I’m thinking billboards in the middle of nowhere must be pretty cheap. It was amusing to see the number of billboards drawing your attention (which is not hard on a straight, boring highway) to various upcoming stops. Just like it’s impossible to drive from Phoenix to El Paso along I-10 without seeing signs for “The Thing”, it’s nearly impossible to drive I-40 from Albuquerque to Amarillo without seeing the 72-oz steak challenge. As a smallish, and fairly healthy eating female, I was like, “that sounds disgusting.” But to Jeff, who loves meat, it was not only a lot of a good thing, but a challenge as well! And you had over 100-miles to formulate your plan to consume such an obscene amount of beef! But, rest assured, I answered with a resounding, “No.” We managed to hold off until Oklahoma City to eat moderate sizes of pristine cuts at a higher quality steakhouse.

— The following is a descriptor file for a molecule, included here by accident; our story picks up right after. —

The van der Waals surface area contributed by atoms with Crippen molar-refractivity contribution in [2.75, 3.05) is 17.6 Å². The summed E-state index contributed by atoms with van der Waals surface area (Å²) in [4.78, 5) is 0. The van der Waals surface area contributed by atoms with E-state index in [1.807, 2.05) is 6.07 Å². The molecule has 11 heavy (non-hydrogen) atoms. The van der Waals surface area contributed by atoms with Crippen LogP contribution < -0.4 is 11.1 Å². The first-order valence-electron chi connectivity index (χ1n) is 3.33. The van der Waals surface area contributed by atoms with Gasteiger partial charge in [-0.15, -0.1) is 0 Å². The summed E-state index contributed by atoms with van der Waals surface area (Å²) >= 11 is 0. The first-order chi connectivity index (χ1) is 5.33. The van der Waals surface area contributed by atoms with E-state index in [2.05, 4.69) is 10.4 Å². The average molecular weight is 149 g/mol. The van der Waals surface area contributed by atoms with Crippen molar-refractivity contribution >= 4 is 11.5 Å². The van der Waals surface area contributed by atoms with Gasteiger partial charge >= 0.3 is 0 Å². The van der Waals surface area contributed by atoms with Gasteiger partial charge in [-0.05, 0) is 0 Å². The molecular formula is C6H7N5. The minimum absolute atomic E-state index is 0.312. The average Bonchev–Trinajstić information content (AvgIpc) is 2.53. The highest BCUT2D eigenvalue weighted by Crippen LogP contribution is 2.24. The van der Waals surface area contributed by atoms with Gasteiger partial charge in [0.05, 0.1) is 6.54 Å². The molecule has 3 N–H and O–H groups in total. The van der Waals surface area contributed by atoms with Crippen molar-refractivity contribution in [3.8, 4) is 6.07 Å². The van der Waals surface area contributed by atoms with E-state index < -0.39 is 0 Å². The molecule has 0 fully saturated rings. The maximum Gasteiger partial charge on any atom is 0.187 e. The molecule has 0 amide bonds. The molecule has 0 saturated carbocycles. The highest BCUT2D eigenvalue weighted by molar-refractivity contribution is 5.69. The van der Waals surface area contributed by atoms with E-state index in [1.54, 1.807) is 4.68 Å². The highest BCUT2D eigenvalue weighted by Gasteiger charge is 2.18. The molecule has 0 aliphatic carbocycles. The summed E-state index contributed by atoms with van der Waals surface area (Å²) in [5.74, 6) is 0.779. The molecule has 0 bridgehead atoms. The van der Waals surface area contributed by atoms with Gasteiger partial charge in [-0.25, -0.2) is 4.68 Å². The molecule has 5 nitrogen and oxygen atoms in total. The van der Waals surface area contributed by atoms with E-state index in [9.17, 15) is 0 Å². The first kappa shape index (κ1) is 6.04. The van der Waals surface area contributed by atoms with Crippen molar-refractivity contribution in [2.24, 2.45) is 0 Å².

“Nothing”

I should have taken a picture but we passed it so quickly: There was literally a billboard, in the middle of nowhere that wasn’t just blank, or plastered over, or faded away, but had the single word “Nothing” printed on it in big letters. Seemed fitting. Though I’m hoping that whoever placed it there did so for free.

“Sweet Summercron”

Again, I wish I had turned around and taken a picture of this one. It was a large hand-painted sign wanting you to buy, what I’m assuming was, corn, but had an unfortunate spelling error. I can just imagine, mom to son: “Billy, you had one job, paint the sign to advertise our corn! Don’t you know how to spell corn?!” Then she smacks him upside the head with an ear of corn.